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'The Kite Runner' by Khaled Hosseini analysis

Essay By: Adrehel
Editorial and opinion

I wouldn't really call this an essay, more of just the starts of an analysis based on a question given to be by my AS level English Literature teacher. Just the first two paragraphs here, will obviously be writing more. Just looking for opinions on how I could improve. At the moment, I am predicted a B at AS level. And I acheived an A grade at GCSE in Literature. Comments welcomed.

Submitted:Nov 4, 2012    Reads: 944    Comments: 0    Likes: 0   

Write an analysis of the language that the writer uses to make the kite competitions seem exciting

In Chapter Seven, we are first introduced to the kite competition itself that Amir and Hassan are taking part in. Although the idea of the kites has not been heavily emphasised throughout the first few chapters-excluding chapter one-we still get the feeling that they are of some importance. Not only has the author named the book 'The Kite Runner', which points out obvious significance, but the context of Chapter One reflects heavily on the past, specifically Hassan, who is described as the "hare lipped kite runner". This suggests that the character Hassan, plays a big part in the concept of the kites. Not only that, but in Chapter One, the writer uses personification to describe the kites: "They danced high above the trees…floating side by side like a pair of eyes looking down on San Francisco". This stresses that the kites are not only a physical factor in the past of this characters life, but is also a mental factor within him. It makes the idea of the kites, and in the further chapters of the book-Chapter Seven-seem vastly more exciting, as the reader has built up curiosity of how the kites relate to the characters lives. So when the kite competition does come around, it becomes a momentous time for the reader, as they are finally going to be given that information. The language that the writer has used, enables him to plant that seed of curiosity into the readers mind right from the start, which is finally blossomed in Chapter 7.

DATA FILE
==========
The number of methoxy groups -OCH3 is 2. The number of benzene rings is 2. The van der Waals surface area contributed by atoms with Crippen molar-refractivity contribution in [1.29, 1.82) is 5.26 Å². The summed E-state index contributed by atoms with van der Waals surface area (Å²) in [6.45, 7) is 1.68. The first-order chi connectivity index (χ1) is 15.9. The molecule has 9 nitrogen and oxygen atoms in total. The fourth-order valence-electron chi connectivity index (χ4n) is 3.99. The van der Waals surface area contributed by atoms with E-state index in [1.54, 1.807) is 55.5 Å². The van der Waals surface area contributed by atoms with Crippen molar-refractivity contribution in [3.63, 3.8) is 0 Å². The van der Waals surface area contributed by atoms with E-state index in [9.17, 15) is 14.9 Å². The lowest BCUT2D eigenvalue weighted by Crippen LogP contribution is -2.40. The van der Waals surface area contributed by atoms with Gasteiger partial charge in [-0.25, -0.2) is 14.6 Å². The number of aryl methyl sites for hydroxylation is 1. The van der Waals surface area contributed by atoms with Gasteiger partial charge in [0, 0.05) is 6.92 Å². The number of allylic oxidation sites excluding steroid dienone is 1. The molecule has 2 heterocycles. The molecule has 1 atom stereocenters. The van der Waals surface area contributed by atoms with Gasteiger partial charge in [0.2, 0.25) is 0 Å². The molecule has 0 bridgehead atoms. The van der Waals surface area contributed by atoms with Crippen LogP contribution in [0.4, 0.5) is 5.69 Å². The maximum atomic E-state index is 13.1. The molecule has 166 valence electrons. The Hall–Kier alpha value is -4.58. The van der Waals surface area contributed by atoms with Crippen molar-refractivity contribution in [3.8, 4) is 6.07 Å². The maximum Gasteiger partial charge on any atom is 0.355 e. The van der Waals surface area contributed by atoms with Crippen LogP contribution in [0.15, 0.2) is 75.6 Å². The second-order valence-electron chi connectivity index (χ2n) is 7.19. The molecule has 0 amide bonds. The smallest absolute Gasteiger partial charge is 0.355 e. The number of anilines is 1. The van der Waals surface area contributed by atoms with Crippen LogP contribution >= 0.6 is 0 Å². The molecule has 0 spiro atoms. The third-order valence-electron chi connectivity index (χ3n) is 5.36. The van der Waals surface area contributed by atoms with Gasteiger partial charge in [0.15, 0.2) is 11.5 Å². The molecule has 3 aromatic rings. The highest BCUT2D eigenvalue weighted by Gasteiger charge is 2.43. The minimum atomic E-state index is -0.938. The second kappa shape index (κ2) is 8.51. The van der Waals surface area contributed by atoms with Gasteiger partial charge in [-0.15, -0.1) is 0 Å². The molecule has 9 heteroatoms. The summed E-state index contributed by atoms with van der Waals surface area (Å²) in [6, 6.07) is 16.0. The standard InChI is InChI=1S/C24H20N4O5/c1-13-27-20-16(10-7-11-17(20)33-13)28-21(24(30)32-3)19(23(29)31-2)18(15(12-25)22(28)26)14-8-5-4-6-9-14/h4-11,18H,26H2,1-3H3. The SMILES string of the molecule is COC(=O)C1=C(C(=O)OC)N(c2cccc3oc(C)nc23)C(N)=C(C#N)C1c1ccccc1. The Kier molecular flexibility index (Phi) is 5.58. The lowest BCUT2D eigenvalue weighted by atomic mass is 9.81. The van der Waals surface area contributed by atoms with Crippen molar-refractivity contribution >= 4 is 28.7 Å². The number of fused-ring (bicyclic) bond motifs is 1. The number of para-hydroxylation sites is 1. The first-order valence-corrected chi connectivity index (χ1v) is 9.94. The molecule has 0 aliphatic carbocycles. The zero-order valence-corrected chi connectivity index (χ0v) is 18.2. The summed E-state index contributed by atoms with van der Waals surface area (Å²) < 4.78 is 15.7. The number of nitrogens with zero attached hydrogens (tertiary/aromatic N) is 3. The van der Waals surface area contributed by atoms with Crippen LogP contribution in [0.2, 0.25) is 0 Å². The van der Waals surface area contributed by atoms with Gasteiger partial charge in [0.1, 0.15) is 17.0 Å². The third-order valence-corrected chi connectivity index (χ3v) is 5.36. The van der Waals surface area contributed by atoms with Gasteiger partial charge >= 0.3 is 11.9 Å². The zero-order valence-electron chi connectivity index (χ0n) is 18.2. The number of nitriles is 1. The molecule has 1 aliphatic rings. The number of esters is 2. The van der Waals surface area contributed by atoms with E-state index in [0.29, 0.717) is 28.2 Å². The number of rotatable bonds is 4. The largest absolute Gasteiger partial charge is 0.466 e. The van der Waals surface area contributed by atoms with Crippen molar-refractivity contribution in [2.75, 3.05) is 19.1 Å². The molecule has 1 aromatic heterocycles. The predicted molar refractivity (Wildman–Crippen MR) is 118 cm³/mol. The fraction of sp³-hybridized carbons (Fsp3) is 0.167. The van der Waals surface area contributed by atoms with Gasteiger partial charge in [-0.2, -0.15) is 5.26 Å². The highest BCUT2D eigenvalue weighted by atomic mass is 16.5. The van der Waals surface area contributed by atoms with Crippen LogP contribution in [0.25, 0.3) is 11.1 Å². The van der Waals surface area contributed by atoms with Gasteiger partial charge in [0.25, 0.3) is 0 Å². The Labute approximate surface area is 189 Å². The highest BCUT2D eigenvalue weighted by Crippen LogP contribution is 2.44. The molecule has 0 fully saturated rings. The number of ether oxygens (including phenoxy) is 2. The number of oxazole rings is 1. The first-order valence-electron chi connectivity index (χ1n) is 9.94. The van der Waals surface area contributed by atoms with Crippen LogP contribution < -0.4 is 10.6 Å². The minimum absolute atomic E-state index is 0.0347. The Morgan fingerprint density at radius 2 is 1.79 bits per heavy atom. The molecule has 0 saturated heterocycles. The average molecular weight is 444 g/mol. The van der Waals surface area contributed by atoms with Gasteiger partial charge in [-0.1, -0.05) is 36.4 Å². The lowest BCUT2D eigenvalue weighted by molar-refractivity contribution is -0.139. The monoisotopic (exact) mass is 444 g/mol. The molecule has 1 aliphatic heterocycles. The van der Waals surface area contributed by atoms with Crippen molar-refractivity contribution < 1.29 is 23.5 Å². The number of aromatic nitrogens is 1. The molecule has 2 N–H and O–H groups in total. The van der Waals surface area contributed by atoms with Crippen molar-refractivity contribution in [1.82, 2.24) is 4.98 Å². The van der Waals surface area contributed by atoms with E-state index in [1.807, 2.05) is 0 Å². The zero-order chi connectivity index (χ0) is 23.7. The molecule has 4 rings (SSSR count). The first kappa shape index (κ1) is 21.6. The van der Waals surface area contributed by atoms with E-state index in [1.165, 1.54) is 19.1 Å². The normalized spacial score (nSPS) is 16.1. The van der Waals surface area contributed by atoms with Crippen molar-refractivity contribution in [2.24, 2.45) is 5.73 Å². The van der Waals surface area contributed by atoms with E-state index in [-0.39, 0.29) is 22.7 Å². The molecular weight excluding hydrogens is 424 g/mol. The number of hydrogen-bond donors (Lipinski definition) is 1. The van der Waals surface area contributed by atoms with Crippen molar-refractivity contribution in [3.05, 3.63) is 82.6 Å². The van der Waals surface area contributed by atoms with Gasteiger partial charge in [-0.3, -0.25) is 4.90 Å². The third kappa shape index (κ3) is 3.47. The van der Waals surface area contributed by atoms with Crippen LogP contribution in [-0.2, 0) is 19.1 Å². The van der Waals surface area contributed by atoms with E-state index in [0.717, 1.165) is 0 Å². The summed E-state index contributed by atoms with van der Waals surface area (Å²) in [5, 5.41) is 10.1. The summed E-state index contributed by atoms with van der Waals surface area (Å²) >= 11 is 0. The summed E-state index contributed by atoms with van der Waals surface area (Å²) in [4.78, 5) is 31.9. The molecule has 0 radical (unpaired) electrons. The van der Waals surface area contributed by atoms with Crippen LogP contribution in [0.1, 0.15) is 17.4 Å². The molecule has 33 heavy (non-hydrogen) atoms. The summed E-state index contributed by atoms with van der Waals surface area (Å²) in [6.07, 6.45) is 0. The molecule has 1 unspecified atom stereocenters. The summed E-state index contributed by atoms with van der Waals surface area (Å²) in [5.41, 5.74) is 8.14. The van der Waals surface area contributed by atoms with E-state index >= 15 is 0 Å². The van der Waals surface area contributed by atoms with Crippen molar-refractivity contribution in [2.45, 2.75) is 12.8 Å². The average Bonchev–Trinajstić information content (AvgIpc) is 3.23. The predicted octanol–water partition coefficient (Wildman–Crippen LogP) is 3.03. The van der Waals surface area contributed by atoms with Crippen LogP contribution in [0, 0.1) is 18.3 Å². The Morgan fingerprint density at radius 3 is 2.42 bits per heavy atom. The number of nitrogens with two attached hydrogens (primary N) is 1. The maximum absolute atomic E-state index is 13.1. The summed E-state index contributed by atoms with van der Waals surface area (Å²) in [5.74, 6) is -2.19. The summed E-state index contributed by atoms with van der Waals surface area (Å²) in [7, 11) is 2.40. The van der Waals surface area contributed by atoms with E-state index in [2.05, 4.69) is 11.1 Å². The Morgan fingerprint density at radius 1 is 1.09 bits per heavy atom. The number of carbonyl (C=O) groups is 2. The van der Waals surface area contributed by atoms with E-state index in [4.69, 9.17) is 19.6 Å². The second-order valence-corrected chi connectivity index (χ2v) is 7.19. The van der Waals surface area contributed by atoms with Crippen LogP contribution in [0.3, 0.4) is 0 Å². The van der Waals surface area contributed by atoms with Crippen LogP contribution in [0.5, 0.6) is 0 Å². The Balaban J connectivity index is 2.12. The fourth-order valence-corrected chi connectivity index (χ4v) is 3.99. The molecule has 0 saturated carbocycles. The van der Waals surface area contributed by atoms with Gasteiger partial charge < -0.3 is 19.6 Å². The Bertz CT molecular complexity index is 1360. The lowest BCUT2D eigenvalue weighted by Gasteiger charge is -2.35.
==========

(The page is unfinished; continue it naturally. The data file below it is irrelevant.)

When describing the kites, the writer uses emotive language, and continues to personify them. The start of the event itself is prolonged, to create tension within the chapter, and to highlight to the reader, that this event is key in the plot of the book. Also that it means a lot to the characters, which although have different reasons to want to win this competition, its importance is still imposed. For example, the kites are being personified when Amir first sees them in the sky; "At least two dozen kites already hung in the sky, like paper sharks roaming for prey". This is not only enforcing the idea that this competition is going to be extreme in the sense that it will be hard to win, but also that there are no boundaries, no rules. The idea that the kites are represented as "sharks roaming for prey", suggests that there is a significance of danger to this event, and that the participants are all motivated to win, as if the concept of winning the competition, is just as alluring as a shark to the smell of blood from its prey. The fact that Amir and Hassan are both young boys, emphasises the thrill and excitement of competition and glory. So effectively, the writer could not only be referring to the kites themselves as sharks, but to the ones that fly them as the hungered creatures, driven by want and need.




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